Shoulder dystocia: when to use suprapubic or fundal pressure

MCN Am J Matern Child Nurs. Jan-Feb 1992;17(1):34-6. doi: 10.1097/00005721-199201000-00012.


"The delivery of the head with or without forceps may have been quite easy, but more commonly there has been a little difficulty in completing the extension of the head. The hairy scalp slides out with reluctance. When the forehead has appeared it is necessary to press back the perineum to deliver the face ... time passes. The child's head becomes suffused. It endeavors unsuccessfully to breathe. Abdominal efforts by the mother or by her attendants produce no advance; gentle head traction is equally unavailing. Usually equanimity forsakes the attendants. They push, they pull. Alarm increases. Eventually by greater strength of muscle or by some infernal juggle, the difficulty appears to be overcome, and the shoulders and trunk of a goodly child are delivered. The pallor of its body contrasts with the plum-colored cyanosis of the face, and the small quantity of freshly expelled meconium about the buttocks. It dawns upon the attendants that their anxiety was not ill-founded, the baby lies limp and voiceless, and too often remains so despite all efforts at resuscitation".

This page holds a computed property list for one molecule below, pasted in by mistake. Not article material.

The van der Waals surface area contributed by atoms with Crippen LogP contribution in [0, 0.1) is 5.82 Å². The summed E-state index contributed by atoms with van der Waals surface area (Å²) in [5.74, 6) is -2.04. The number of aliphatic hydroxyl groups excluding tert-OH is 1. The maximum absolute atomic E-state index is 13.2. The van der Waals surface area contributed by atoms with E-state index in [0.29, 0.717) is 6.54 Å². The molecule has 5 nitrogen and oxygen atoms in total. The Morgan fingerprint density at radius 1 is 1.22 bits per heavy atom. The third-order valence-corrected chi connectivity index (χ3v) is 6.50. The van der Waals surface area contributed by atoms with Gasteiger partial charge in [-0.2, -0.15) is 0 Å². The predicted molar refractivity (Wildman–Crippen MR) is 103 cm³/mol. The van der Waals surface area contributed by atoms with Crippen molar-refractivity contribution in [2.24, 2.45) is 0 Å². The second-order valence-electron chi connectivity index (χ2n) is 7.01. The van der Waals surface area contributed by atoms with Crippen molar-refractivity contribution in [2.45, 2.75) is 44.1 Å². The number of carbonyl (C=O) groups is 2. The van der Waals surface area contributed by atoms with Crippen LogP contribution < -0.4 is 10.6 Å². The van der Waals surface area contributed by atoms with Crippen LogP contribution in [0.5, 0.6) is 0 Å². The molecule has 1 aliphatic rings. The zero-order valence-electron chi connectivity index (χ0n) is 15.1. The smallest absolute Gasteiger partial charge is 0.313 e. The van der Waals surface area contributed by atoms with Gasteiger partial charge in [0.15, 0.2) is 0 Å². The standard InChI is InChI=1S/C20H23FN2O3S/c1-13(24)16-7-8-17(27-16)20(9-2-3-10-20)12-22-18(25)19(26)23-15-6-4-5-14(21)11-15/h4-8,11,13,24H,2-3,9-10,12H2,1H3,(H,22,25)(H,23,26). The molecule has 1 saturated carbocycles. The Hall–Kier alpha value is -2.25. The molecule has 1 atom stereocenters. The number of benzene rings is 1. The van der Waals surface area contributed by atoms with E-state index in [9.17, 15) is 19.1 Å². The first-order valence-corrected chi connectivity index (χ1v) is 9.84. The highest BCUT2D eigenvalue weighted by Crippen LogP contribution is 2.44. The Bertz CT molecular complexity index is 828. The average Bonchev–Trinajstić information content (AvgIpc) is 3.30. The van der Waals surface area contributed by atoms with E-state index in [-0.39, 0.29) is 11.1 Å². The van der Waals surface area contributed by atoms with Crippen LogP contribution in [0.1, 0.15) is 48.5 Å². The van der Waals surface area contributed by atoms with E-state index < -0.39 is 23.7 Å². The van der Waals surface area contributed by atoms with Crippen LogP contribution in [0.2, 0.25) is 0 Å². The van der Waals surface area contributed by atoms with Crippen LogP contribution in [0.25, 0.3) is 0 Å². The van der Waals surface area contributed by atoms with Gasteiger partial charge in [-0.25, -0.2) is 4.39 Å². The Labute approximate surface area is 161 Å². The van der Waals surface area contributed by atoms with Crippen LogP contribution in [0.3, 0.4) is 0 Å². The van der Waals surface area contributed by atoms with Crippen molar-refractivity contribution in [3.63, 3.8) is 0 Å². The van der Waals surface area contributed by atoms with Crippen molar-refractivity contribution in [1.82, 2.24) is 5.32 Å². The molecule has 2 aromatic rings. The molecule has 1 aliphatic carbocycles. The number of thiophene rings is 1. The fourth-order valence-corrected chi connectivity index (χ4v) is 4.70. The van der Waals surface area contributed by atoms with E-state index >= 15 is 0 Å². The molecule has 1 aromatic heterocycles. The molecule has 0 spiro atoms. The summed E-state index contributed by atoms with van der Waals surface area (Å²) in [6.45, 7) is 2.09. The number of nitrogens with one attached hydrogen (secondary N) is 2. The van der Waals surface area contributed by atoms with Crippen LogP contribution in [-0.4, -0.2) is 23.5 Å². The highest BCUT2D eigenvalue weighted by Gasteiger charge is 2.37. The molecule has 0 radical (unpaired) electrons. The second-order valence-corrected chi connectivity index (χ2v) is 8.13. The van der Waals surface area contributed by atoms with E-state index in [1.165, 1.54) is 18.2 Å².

MeSH terms

  • Abdomen*
  • Delivery, Obstetric / adverse effects
  • Delivery, Obstetric / methods*
  • Dystocia / nursing
  • Dystocia / therapy*
  • Female
  • Humans
  • Obstetric Nursing / methods*
  • Pregnancy
  • Pressure*
  • Shoulder*